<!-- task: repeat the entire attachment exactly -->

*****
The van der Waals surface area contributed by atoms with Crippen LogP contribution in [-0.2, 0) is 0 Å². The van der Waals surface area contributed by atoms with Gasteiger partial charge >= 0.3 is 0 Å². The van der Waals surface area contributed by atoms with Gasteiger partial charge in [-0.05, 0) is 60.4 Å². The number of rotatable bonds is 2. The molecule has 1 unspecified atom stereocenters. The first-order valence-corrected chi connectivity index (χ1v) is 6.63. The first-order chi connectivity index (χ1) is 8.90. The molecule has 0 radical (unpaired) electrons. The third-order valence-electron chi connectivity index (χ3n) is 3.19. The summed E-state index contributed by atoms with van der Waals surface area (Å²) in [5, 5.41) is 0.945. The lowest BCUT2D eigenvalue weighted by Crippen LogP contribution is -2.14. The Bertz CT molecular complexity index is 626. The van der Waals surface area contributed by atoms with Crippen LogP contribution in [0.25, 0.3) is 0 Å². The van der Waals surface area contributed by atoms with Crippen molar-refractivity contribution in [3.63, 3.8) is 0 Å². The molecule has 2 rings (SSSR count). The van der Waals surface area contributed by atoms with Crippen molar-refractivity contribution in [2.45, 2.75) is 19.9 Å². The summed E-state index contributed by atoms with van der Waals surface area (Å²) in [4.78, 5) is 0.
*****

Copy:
The van der Waals surface area contributed by atoms with Crippen LogP contribution in [-0.2, 0) is 0 Å². The van der Waals surface area contributed by atoms with Gasteiger partial charge >= 0.3 is 0 Å². The van der Waals surface area contributed by atoms with Gasteiger partial charge in [-0.05, 0) is 60.4 Å². The number of rotatable bonds is 2. The molecule has 1 unspecified atom stereocenters. The first-order valence-corrected chi connectivity index (χ1v) is 6.63. The first-order chi connectivity index (χ1) is 8.90. The molecule has 0 radical (unpaired) electrons. The third-order valence-electron chi connectivity index (χ3n) is 3.19. The summed E-state index contributed by atoms with van der Waals surface area (Å²) in [5, 5.41) is 0.945. The lowest BCUT2D eigenvalue weighted by Crippen LogP contribution is -2.14. The Bertz CT molecular complexity index is 626. The van der Waals surface area contributed by atoms with Crippen LogP contribution in [0.25, 0.3) is 0 Å². The van der Waals surface area contributed by atoms with Crippen molar-refractivity contribution in [3.63, 3.8) is 0 Å². The molecule has 2 rings (SSSR count). The van der Waals surface area contributed by atoms with Crippen molar-refractivity contribution in [2.45, 2.75) is 19.9 Å². The summed E-state index contributed by atoms with van der Waals surface area (Å²) in [4.78, 5) is 0.